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Moms creating change | EPA starts process of removing waste from West Lake Landfill

"It makes us hopeful that eventually this will be what it should have been," said Dawn Chapman one of the women who rallied for the cleanup

ST. LOUIS — A radioactive landfill in north St. Louis County has posed a danger to families in the community for decades.

Now the cleanup has officially begun.

"It makes us hopeful that eventually this will be what it should have been," said Dawn Chapman one of the women who rallied for the cleanup.

This milestone, years in the making made by moms.

"To see this positive result I guess I can say makes the bruises hurt less," said Chapman.

This week the environmental protection agency began the process of removing radio active waste from the West Lake Landfill.
The project – which will also prevent stormwater runoff – a sight to see for families in the area.

"This is the first time that our community living next to Westlake Landfill has seen any physical movement at the site and physical changes that show that were going to get this radioactive waste cleaned up," said Chapman.

5 on your side followed along as they pushed for this change. Our cameras were rolling when Dawn chapman and others from - just moms stl - traveled from st. louis, to washington d.c – to get rid of this decades old problem.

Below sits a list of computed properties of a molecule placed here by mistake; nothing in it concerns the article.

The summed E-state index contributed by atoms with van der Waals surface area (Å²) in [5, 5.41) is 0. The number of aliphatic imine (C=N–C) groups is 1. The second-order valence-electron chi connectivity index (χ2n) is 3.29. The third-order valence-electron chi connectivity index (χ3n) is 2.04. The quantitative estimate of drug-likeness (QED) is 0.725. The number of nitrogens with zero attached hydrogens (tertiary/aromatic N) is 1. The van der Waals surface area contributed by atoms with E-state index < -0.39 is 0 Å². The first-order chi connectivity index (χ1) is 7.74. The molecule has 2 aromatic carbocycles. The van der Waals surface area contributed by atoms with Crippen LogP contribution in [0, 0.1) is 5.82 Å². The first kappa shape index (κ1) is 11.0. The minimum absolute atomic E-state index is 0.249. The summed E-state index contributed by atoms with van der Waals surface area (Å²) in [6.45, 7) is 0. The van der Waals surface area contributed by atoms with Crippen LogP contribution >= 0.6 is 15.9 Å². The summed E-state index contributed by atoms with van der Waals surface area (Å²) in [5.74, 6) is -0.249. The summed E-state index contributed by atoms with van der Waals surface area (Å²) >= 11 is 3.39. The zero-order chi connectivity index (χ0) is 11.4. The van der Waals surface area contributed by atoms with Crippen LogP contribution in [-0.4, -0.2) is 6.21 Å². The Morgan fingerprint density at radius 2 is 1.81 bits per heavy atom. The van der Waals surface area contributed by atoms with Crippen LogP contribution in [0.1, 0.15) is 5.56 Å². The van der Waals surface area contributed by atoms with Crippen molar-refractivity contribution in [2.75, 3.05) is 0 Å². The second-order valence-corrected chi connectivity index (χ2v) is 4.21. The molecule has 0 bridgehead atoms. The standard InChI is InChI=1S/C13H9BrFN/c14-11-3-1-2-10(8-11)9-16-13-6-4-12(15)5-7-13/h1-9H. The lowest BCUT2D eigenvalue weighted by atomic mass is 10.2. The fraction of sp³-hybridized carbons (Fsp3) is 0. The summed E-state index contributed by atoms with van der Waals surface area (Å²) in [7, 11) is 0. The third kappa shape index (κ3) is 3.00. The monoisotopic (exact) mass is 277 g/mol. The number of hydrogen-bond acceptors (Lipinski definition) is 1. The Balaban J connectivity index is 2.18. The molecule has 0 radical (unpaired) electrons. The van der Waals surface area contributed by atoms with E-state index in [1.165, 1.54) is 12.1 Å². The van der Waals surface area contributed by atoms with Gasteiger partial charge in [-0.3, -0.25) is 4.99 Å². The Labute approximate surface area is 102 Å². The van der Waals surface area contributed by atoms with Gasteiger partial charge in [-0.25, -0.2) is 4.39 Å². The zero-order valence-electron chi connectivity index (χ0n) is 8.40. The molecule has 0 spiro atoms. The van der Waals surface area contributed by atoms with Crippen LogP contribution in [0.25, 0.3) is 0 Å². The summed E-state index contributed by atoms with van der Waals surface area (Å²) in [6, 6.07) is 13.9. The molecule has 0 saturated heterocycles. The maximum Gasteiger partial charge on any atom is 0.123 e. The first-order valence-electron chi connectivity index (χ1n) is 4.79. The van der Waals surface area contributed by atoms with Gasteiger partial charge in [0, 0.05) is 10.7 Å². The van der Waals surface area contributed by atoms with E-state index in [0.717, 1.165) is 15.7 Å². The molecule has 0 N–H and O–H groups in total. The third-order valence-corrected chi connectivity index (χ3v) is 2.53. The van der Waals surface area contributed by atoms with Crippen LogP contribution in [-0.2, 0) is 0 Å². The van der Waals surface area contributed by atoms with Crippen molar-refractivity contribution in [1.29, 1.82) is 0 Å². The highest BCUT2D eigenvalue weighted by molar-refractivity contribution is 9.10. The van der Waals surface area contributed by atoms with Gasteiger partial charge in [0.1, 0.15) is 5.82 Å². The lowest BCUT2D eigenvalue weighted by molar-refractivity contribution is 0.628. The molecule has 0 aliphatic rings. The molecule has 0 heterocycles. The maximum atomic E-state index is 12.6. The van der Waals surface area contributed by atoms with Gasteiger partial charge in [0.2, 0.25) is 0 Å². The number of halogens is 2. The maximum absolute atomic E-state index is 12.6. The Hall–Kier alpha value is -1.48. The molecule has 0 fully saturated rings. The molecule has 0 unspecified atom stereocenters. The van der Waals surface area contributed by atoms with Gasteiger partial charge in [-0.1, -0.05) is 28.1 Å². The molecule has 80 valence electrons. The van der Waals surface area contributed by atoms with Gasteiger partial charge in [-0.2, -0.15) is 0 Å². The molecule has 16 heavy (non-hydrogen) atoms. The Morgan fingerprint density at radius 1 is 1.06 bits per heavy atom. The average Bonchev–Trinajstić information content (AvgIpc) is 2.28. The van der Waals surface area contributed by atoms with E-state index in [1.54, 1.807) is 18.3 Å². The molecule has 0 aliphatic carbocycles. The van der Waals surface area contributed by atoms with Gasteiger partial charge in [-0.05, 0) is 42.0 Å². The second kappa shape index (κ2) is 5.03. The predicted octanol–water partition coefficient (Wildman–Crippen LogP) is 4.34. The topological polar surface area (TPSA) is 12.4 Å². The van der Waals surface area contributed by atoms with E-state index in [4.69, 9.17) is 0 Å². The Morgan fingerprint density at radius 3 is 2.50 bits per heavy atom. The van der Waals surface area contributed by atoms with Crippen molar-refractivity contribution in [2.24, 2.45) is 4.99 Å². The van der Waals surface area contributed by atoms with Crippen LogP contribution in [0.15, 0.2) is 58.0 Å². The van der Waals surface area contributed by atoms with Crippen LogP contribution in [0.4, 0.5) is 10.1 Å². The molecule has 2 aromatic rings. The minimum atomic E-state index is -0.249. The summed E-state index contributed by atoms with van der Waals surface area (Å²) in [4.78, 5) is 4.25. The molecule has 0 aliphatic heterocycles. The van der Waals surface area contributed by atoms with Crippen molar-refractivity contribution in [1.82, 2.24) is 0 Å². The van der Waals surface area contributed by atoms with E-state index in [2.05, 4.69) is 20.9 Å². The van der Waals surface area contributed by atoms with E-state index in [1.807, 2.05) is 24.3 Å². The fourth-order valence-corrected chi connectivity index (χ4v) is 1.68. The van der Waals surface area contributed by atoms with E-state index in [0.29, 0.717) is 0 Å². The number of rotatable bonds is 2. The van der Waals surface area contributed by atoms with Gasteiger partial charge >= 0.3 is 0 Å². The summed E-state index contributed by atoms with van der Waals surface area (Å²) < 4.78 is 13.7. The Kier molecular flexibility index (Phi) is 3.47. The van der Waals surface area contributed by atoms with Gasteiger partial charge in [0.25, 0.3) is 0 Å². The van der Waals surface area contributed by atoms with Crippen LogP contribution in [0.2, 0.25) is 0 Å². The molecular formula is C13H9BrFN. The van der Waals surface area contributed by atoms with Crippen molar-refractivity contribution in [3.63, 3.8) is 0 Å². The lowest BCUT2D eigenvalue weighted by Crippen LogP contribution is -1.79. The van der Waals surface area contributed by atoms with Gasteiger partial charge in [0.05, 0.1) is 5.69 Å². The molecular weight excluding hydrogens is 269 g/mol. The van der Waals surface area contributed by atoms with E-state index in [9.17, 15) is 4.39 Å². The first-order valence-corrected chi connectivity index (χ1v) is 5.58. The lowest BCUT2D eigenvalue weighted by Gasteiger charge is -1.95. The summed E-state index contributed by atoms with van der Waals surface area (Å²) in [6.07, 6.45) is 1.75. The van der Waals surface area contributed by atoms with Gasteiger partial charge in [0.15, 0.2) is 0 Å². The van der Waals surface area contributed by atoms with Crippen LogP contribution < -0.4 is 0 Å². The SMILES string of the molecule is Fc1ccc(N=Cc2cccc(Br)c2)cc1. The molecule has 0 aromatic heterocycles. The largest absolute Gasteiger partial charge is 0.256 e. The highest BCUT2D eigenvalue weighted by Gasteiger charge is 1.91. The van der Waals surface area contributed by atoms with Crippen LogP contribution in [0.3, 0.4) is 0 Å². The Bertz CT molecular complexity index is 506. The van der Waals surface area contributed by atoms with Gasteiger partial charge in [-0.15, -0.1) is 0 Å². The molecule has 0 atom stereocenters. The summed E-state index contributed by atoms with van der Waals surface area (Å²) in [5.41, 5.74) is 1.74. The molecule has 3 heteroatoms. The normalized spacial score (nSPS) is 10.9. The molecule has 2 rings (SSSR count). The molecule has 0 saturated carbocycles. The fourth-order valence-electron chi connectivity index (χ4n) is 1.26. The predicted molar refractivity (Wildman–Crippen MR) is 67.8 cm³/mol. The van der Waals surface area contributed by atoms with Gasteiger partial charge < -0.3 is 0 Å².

"This is the oldest radioactive waste on the planet, its been there since 1973 in this community, and yeah it's a shame it should have been cleaned up a long time ago," said Chapman.

Now with tangible progress being made -- the group has expanded their outreach by helping other communities – impacted by environmental hurdles of their own.

"When you get into a fight mode its hard to get out of that mode," said Chapman. "We try and just share with them what worked for us."

She says seeing EPA workers working on the landfill is proof of what moms can really do.

"The time has changed a little bit, i think with some of the social justice movement, you know you see like cori bush, you see ordinary moms that are stepping up and i think that just empowers everybody," said Chapman.

The radioactive waste was illegally dumped there by the Manhattan project in the 1970s.

Two years ago an agreement was reached to get rid of 70% of that waste.